Doi Suthep- Part III: Being Hungry
Trip Start Dec 29, 2007
33Trip End Mar 10, 2008
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Once a week, for no apparent reason, the kitchen whips up some french fries for lunch, with a bowl of ketchup (Homer: "Mmmmm.....french fries with ketchup. Sound of drooling....")
We eat outside on the front porch of the meditation hall, overlooking the garden and the morning sunrise. Eating, like everything else, is done in silence, with the exception of the Pali prayer for alms food that we chant at lunchtime.
While the meals are tasty, food here is for the sole purpose of fulfilling the holy life. We eat not for enjoyment or for distraction or to flatter form, but simply to provide us with the caloric intake necessary to sustain a vigorous day of meditation. As such, no solid food is consumed after noon on any day. If you're counting, that means we go nineteen hours between meals. You can have water and hot tea to your heart's content, and they even have a small stash of hot chocolate that becomes a pre-bedtime ritual for me.
Given the paucity of solid food, one develops certain strategies designed to keep hunger at bay.
1) Eat Small Portions- This advice goes against your stomach's conventional wisdom, and your first instinct is to cram three meals worth of food into two. The food is served buffet-style, so there's nothing to stop you from getting seconds or thirds. But eating big meals only makes you feel full and bloated, and tells your stomach to expect a big dinner, which just makes it worse later in the day.
2) Linger Around Meals- Get to meals a few minutes early, chew as slowly and deliberatively as possible, pause between bites, and stay seated for five or ten minutes after you eat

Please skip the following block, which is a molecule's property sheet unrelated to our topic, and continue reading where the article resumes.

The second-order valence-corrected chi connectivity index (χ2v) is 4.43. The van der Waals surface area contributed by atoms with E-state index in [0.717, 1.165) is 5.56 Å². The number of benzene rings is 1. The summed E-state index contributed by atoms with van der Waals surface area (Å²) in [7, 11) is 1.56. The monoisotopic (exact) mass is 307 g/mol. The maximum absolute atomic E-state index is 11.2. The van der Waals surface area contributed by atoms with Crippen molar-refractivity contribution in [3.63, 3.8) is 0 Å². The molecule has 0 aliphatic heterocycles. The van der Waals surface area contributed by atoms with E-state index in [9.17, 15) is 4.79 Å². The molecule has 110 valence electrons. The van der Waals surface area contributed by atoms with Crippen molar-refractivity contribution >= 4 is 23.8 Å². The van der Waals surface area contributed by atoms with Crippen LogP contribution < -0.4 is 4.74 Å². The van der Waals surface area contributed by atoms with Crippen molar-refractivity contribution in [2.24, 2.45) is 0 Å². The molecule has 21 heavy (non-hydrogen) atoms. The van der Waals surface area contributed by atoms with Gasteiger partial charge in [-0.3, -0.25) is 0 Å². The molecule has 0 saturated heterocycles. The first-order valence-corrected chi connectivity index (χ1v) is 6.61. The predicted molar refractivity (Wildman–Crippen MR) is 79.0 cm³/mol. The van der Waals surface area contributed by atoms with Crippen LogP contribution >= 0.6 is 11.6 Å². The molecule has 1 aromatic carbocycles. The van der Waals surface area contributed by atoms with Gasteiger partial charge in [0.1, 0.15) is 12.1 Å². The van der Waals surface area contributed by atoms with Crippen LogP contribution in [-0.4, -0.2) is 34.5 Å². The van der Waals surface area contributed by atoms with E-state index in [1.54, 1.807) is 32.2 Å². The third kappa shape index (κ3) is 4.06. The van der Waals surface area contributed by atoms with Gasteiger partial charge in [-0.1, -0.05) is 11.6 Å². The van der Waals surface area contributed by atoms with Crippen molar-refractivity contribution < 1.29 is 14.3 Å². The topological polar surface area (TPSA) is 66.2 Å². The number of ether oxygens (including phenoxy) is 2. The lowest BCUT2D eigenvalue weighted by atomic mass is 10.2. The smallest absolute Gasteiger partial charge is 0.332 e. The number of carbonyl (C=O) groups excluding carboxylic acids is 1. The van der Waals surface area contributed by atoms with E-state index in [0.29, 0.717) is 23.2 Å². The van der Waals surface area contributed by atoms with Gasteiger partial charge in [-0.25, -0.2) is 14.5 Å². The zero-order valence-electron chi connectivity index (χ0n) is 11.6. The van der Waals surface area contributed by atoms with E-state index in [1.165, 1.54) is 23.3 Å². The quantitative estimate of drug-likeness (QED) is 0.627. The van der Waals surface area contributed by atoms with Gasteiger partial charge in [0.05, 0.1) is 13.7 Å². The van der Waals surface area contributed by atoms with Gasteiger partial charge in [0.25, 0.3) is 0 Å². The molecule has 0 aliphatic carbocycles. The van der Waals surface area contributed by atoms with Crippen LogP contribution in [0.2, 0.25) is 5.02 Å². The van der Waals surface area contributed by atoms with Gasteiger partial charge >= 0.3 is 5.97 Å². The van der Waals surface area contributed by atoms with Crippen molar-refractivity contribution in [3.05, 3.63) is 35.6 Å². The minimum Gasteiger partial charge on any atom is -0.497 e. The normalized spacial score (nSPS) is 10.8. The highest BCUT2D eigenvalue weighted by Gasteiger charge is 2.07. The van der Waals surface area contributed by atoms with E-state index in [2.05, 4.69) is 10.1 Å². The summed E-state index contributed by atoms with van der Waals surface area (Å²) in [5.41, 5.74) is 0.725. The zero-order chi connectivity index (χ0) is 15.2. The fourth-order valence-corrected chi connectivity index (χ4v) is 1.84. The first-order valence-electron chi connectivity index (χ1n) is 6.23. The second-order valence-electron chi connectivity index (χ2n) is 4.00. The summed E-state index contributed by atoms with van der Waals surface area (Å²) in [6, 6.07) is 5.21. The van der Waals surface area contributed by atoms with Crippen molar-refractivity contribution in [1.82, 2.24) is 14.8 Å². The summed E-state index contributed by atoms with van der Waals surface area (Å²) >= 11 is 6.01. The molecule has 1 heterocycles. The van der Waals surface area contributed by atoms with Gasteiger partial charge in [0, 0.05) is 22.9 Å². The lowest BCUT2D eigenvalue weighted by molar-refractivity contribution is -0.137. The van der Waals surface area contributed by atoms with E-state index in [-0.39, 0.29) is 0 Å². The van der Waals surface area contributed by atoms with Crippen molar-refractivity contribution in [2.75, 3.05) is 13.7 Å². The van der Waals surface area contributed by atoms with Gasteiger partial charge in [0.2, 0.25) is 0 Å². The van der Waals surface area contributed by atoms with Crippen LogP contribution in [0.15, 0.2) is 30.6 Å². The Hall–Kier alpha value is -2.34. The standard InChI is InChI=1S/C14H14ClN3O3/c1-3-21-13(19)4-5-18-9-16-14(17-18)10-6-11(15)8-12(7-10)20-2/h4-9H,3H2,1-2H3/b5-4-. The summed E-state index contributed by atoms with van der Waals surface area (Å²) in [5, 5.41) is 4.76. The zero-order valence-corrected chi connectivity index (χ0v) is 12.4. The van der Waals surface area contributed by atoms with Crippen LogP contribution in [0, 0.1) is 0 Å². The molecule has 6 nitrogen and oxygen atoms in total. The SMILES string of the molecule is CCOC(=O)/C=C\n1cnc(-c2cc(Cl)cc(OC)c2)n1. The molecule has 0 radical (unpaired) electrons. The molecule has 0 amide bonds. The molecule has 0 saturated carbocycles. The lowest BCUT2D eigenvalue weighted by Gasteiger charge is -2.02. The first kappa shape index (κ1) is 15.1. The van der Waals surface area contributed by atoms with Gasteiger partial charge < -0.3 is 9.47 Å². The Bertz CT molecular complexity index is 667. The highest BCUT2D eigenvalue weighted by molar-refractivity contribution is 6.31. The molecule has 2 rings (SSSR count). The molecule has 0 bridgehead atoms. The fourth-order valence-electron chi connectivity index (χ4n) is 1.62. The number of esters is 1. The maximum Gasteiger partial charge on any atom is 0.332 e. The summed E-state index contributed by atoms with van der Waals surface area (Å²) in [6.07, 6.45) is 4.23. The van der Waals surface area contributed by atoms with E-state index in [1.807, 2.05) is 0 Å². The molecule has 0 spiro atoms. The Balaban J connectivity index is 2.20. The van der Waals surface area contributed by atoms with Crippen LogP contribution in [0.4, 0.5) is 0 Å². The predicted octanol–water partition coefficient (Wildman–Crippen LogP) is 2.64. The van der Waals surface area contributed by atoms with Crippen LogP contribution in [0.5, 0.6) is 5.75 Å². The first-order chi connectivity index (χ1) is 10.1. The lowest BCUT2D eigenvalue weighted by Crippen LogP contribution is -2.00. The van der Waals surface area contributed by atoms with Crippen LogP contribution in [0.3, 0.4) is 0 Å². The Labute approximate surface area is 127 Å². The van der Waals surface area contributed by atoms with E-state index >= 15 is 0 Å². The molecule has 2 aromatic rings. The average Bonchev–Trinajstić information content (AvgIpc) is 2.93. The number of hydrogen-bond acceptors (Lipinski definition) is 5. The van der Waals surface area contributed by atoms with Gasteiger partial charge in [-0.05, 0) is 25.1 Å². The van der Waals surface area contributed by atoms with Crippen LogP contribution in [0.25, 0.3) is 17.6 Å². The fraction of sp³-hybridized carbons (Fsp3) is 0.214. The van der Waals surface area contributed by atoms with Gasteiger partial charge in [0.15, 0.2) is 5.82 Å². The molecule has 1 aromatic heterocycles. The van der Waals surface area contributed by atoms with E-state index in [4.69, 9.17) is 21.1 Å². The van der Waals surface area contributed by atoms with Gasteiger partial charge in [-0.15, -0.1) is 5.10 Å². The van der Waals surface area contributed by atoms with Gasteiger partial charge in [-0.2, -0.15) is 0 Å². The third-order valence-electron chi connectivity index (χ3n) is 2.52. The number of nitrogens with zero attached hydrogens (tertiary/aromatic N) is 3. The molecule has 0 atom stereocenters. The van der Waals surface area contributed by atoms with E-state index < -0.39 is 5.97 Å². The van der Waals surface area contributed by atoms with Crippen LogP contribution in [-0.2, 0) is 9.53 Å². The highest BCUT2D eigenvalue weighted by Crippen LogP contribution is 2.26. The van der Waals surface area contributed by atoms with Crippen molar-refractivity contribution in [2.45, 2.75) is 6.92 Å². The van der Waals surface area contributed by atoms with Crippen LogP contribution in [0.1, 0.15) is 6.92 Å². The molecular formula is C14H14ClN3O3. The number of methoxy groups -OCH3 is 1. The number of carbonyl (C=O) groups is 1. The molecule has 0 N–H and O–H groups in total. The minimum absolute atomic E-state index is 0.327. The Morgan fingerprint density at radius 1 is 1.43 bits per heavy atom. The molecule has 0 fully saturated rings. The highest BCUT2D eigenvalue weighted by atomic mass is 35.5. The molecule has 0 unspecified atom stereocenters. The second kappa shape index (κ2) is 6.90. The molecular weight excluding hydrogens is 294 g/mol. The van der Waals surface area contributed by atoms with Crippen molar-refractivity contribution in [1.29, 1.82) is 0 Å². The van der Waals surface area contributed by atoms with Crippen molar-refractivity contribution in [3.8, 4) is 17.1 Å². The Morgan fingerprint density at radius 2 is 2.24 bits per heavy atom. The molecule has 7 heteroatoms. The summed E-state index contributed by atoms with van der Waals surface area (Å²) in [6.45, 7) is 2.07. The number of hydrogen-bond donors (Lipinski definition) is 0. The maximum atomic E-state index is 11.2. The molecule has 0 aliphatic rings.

3) Give Thanks- We chant before lunch, and while I'm not sure why breakfast isn't prayer-worthy, I pause to express my gratitude nonetheless. It's common sense to be grateful for something that's doesn't happen very often. Kind of like sex in high school. Or so I hear. So I give thanks and give thanks again.
4) No Strenuous Exercise- During my first few days, I entertained the idea that my time at Doi Suthep could also be a bit of a diet bootcamp, so I took long hikes and did sit-ups and push-ups. Big mistake! Because you're not actually taking in enough calories (about 1,200 a day, I estimate) to sustain a real workout regime. So exercise consists of slow, meandering walks and stretching.
5) Drink Lots of Fluids- I've always been a big water drinker, but H20 is now my best friend. I drink five or six liters a day, plus several cups of lemongrass and other assorted herbal teas. It's always available, makes you feel full when you're not, and has the added benefit of extra trips to the bathroom, which creates another "activity" in a long day. And I've got nothing but time.